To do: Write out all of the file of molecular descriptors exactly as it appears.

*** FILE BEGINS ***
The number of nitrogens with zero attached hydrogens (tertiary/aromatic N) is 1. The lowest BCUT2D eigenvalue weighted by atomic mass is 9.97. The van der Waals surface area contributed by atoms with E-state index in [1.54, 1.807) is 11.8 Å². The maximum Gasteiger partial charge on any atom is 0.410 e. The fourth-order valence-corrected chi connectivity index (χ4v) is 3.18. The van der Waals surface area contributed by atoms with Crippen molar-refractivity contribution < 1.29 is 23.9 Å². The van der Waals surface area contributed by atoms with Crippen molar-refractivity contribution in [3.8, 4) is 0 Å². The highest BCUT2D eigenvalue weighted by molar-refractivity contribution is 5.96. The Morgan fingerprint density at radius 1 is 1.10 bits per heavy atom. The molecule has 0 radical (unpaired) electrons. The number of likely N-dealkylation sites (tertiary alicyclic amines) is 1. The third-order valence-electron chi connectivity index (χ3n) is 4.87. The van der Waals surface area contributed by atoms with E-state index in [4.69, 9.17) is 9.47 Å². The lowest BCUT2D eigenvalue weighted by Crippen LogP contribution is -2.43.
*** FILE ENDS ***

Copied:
The number of nitrogens with zero attached hydrogens (tertiary/aromatic N) is 1. The lowest BCUT2D eigenvalue weighted by atomic mass is 9.97. The van der Waals surface area contributed by atoms with E-state index in [1.54, 1.807) is 11.8 Å². The maximum Gasteiger partial charge on any atom is 0.410 e. The fourth-order valence-corrected chi connectivity index (χ4v) is 3.18. The van der Waals surface area contributed by atoms with Crippen molar-refractivity contribution < 1.29 is 23.9 Å². The van der Waals surface area contributed by atoms with Crippen molar-refractivity contribution in [3.8, 4) is 0 Å². The highest BCUT2D eigenvalue weighted by molar-refractivity contribution is 5.96. The Morgan fingerprint density at radius 1 is 1.10 bits per heavy atom. The molecule has 0 radical (unpaired) electrons. The number of likely N-dealkylation sites (tertiary alicyclic amines) is 1. The third-order valence-electron chi connectivity index (χ3n) is 4.87. The van der Waals surface area contributed by atoms with E-state index in [4.69, 9.17) is 9.47 Å². The lowest BCUT2D eigenvalue weighted by Crippen LogP contribution is -2.43.